One Dad's Suggestions

Debriefs make all the difference. Cardiac acknowledges we waited too long in ICU before trying other management options, the cardiac plan in hindsight was too aggressive for her compromised liver and Sasha was more complex than realized. Cardiac acknowledges that the informal role played by Dr Russell to coordinate all departments should have been formalized. CCU struggles with parent communication that their child is dying and throughout the hospital there is a need for for earlier involvement of palliative care.

We sat by Sasha’s bed from about 9am to 12pm, often coming in at 7 for rounds. By the end of the experience we were changing bloody diapers for an excellent nurse responsible for two or sometimes 3 beds and within days were exhausted. The information flow first to the nurse meant that the full burden of our questions fell on nurses. There was no initial orientation and a later more detailed care plan meeting only happened weeks into the experience when things were clearly in a very bad place. During our stay we did not meet a social worker for ICU (there is a CCCU social worker now) and we would strongly support continued expansion of psycho-social supports. The complexity and number of communications were managed by a large number of individual doctors and nurses which would seem to cause more differential in response to parent than is necessary.

Our looking over the notes by the bedside were met with request to raise questions with nurses. Expect parents will want to read the charts and this shouldn't feel like a surreptitous process.

After 4 weeks, Sasha was exterbated and we completed our core nurse list only to find Sasha moved 3 times in 4 days with 16 new nurses over an 8 day period. Later told CCU doesn’t have core nursing lists as schedules are up to the nurses. We had thought they were ignoring us or were incompetent in comparison to 4.

4 weeks in we didn’t know basic info that would ground our relationship. Was the bleeding left too long? Did the TPA lead to hemorrage? Could the various scoping (respiratory tract, stomach) have been done faster?

Anger management. One Dr reacted angrily, then compensated; another displayed exemplary response when Dad lost his cool

Among the Fellows, big smiles and updates made a big difference. Absences made us feel alienated.

Introductions. Most staff introduce themselves however some didn’t. Dad had male nurses standing beside the nurse speak to him first and foremost.

Conflicts between the parents. Parent worry and fatigue exacerbate tensions that may exist. Dad deferred to Mom when it came to concerns about changing nurses or the information flow. We felt we alienated CCU staff.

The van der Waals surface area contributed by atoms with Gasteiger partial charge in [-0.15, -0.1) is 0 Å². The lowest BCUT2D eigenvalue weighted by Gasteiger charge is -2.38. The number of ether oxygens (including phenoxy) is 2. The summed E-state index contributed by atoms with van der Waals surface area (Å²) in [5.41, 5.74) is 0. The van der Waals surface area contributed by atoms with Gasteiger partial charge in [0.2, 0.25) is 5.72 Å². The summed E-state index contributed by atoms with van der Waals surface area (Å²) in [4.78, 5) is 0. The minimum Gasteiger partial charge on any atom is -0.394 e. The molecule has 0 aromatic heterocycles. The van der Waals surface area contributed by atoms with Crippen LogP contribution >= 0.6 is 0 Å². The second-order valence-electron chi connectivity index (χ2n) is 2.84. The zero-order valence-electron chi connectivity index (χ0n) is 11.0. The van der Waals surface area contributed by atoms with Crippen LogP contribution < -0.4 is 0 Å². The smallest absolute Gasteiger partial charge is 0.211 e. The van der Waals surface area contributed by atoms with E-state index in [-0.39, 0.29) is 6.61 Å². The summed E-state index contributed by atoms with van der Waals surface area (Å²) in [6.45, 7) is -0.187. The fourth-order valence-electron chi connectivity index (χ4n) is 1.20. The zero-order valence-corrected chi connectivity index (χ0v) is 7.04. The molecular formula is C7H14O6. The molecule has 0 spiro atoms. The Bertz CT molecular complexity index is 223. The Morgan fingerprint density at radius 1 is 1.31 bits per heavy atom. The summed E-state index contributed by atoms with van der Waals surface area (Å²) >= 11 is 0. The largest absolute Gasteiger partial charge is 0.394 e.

Concerned our child was in a perpetual motion machine of medical intervention. We expect doctors are constantly weighing when and how to intervene and when to wait and observe and strategise but this isn't always communicated.

Sounds. I was hypersensitive to the sounds around us as Sasha started to awake. The sound of serated plastic syringe rolls tearing for example. CCU offers stereos and TVs to individual patients. How about soothing or stimulating music like that offered by carefully selected with focus groups.

Debrief and closure and grief. After nurses and doctors spends hundreds of hours intensively caring for a child, an opportunity to fully clear the air is vital to grieving and grief work and giving back to hospital and other kids. We returned to talk with SickKids staff after Sasha's death.

Family meetings: private talks away from the bedside, maybe sit with parents in the CCU waiting room the same way that surgeons meet the parents in the surgical waiting room. (We understand this would be extremely difficult for all talks however I am thinking of critical conversations like the failure of an organ)

It would greatly help that doctors give parents 'permission' to consider that their child is dying.

Create a smiley face chart as an activity for parents: my child's likes cotton, not flannel, she prefers her right side to her left etc.

Add a parent gratitude wall in all ICU centers (actually this is more something for a parent's fund)

Care coordinators: the two week rotations are hard on parents and staff, a dedicated point of contact can create continuity

Rounds: include the parents, ask if there is anything they wish to add at the end, it meant a lot to us when this happened

Nurse changeover: is there a way to not force parents to move from the room during changeover? If this is impossible because the number of patients in one room makes this impossible, is great if the first contact with the nurse allows review of upcoming proceedures and discussion of any parent followup requests